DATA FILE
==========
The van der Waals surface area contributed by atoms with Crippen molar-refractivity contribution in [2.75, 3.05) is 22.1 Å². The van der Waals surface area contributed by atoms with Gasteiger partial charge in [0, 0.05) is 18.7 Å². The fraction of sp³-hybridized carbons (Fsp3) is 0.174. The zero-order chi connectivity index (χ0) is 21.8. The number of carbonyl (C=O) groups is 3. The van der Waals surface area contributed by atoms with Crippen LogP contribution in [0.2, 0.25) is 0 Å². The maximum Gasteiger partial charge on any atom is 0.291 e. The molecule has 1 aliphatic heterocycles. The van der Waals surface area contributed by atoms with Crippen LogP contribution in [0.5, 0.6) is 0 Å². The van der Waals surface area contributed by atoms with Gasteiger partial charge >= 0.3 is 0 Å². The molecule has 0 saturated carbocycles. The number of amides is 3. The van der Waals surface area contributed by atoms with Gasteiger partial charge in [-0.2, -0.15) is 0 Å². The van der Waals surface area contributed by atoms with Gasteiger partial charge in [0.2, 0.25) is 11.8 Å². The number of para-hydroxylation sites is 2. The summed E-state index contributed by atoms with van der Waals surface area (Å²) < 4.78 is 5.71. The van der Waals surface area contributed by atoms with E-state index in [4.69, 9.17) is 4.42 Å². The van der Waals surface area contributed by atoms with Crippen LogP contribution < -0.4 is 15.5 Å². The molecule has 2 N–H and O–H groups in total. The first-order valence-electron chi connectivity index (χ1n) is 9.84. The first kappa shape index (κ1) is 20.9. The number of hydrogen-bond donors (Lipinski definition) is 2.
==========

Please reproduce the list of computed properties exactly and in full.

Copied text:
The van der Waals surface area contributed by atoms with Crippen molar-refractivity contribution in [2.75, 3.05) is 22.1 Å². The van der Waals surface area contributed by atoms with Gasteiger partial charge in [0, 0.05) is 18.7 Å². The fraction of sp³-hybridized carbons (Fsp3) is 0.174. The zero-order chi connectivity index (χ0) is 21.8. The number of carbonyl (C=O) groups is 3. The van der Waals surface area contributed by atoms with Crippen LogP contribution in [0.2, 0.25) is 0 Å². The maximum Gasteiger partial charge on any atom is 0.291 e. The molecule has 1 aliphatic heterocycles. The van der Waals surface area contributed by atoms with Crippen LogP contribution in [0.5, 0.6) is 0 Å². The van der Waals surface area contributed by atoms with Gasteiger partial charge >= 0.3 is 0 Å². The molecule has 0 saturated carbocycles. The number of amides is 3. The van der Waals surface area contributed by atoms with Gasteiger partial charge in [-0.2, -0.15) is 0 Å². The van der Waals surface area contributed by atoms with Gasteiger partial charge in [0.2, 0.25) is 11.8 Å². The number of para-hydroxylation sites is 2. The summed E-state index contributed by atoms with van der Waals surface area (Å²) < 4.78 is 5.71. The van der Waals surface area contributed by atoms with E-state index in [4.69, 9.17) is 4.42 Å². The van der Waals surface area contributed by atoms with Crippen LogP contribution < -0.4 is 15.5 Å². The molecule has 2 N–H and O–H groups in total. The first-order valence-electron chi connectivity index (χ1n) is 9.84. The first kappa shape index (κ1) is 20.9. The number of hydrogen-bond donors (Lipinski definition) is 2.